You will likely take the urine drug test in a bathroom specifically prepared for drug testing. The test procedure includes the following steps:
- You will receive a specimen cup from the person administering the test.
- You’ll need to leave your purse, briefcase, or other belongings in another room while you take the test. You’ll also need to empty your pockets.
- In rare cases, a same-gendered nurse or technician will accompany you into the bathroom to make sure you follow all testing procedures. They should explain the reason for this type of supervised testing.
- Clean your genital area with a moist cloth that the technician provides.
- Urinate into the cup. You need to produce at least 45 milliliters for the sample.
- When you finish urinating, put a lid on the cup and bring it to the technician.
- The temperature of your sample will be measured to ensure that it’s in the expected range.
- Both you and the collector must keep visual contact with the urine specimen at all times until it’s been sealed and packaged for testing.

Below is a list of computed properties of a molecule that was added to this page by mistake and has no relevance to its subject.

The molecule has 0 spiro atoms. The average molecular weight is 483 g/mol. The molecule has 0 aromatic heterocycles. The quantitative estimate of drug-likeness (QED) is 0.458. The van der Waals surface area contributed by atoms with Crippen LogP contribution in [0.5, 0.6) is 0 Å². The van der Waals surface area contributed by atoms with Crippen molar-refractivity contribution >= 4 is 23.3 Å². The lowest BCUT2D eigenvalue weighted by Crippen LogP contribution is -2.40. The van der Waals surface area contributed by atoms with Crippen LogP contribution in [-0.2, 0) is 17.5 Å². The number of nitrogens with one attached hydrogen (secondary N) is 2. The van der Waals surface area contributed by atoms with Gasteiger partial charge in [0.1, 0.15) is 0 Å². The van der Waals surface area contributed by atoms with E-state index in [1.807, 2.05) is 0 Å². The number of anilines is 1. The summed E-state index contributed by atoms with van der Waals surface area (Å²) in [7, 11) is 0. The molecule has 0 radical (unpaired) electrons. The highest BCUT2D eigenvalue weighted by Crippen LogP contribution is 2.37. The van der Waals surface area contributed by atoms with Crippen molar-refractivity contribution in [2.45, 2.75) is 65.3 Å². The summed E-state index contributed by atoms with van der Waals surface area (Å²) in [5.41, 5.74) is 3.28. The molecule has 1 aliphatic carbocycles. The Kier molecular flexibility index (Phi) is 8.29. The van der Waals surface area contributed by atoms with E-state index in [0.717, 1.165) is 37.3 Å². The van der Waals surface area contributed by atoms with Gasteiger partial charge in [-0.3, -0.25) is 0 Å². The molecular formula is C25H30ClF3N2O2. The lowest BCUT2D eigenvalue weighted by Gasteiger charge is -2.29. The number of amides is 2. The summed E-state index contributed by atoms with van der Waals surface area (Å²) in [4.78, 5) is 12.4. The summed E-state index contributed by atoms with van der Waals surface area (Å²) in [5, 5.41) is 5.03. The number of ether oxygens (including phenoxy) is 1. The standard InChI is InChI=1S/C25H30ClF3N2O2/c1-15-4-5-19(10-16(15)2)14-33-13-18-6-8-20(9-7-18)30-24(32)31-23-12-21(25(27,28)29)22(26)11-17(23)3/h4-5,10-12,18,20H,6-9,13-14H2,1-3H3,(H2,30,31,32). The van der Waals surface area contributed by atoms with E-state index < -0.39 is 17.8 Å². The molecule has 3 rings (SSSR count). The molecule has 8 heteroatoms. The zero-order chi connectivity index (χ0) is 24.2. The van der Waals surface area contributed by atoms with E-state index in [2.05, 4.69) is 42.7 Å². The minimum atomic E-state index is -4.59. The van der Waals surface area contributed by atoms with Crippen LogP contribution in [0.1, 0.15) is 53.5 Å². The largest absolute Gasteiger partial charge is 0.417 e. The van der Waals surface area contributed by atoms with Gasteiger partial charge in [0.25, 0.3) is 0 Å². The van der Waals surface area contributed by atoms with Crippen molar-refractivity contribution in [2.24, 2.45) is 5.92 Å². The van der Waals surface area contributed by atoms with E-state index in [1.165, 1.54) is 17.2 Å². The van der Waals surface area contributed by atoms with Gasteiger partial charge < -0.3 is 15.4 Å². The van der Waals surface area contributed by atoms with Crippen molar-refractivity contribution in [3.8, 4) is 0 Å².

Some sites have instant results, some do not. Depending of the reason for the drug test, the sample is often sent out for testing so that a formal report can be generated.
Immunoassays, the most common type of urine drug screening, don’t measure drugs themselves. Rather, they detect how the drug interacts with the body’s immune system and its ability to form antigen-antibody complexes.
Results of this test are expressed in nanograms per milliliter (ng/mL). The test uses a cutoff point. Any result below the cutoff number is a negative screen and any number above the cutoff number is a positive screen.
If it’s an instant result, the people who administer the drug test usually give the results in terms of positive or negative rather than numeric values. Many instant immunoassay tests don’t display the ng/mL measurements. Rather, the results appear on a test strip that turns different colors to indicate the presence of various substances.
If you get a positive result for illegal drugs that you haven’t taken, you should make sure to get a GC/MS follow-up test immediately. You will also want to talk to the medical review officer (MRO). This is the physician in charge of interpreting and reporting the results of any drug testing done in their facility.